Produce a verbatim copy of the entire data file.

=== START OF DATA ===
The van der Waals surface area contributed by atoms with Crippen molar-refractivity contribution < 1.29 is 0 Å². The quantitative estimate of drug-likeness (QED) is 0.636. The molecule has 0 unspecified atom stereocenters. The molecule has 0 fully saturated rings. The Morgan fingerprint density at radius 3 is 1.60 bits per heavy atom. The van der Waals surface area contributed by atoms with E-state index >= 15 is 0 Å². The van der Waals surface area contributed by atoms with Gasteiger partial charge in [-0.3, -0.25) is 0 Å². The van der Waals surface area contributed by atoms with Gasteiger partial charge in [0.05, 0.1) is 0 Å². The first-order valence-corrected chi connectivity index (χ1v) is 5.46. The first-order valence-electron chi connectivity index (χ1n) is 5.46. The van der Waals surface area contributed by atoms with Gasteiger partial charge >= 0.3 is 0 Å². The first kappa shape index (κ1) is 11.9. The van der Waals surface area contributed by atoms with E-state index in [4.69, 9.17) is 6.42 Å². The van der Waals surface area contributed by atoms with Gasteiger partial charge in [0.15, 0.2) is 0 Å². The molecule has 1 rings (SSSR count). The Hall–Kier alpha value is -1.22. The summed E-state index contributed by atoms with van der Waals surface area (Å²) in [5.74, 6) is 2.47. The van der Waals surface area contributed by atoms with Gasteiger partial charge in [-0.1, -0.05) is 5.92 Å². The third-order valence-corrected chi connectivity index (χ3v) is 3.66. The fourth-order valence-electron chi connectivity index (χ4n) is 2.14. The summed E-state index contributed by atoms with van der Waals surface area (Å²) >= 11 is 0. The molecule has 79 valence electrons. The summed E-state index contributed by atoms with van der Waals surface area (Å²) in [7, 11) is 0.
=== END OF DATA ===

The van der Waals surface area contributed by atoms with Crippen molar-refractivity contribution < 1.29 is 0 Å². The quantitative estimate of drug-likeness (QED) is 0.636. The molecule has 0 unspecified atom stereocenters. The molecule has 0 fully saturated rings. The Morgan fingerprint density at radius 3 is 1.60 bits per heavy atom. The van der Waals surface area contributed by atoms with E-state index >= 15 is 0 Å². The van der Waals surface area contributed by atoms with Gasteiger partial charge in [-0.3, -0.25) is 0 Å². The van der Waals surface area contributed by atoms with Gasteiger partial charge in [0.05, 0.1) is 0 Å². The first-order valence-corrected chi connectivity index (χ1v) is 5.46. The first-order valence-electron chi connectivity index (χ1n) is 5.46. The van der Waals surface area contributed by atoms with Gasteiger partial charge >= 0.3 is 0 Å². The first kappa shape index (κ1) is 11.9. The van der Waals surface area contributed by atoms with E-state index in [4.69, 9.17) is 6.42 Å². The van der Waals surface area contributed by atoms with Gasteiger partial charge in [0.15, 0.2) is 0 Å². The molecule has 1 rings (SSSR count). The Hall–Kier alpha value is -1.22. The summed E-state index contributed by atoms with van der Waals surface area (Å²) in [5.74, 6) is 2.47. The van der Waals surface area contributed by atoms with Gasteiger partial charge in [-0.1, -0.05) is 5.92 Å². The third-order valence-corrected chi connectivity index (χ3v) is 3.66. The fourth-order valence-electron chi connectivity index (χ4n) is 2.14. The summed E-state index contributed by atoms with van der Waals surface area (Å²) >= 11 is 0. The molecule has 79 valence electrons. The summed E-state index contributed by atoms with van der Waals surface area (Å²) in [7, 11) is 0.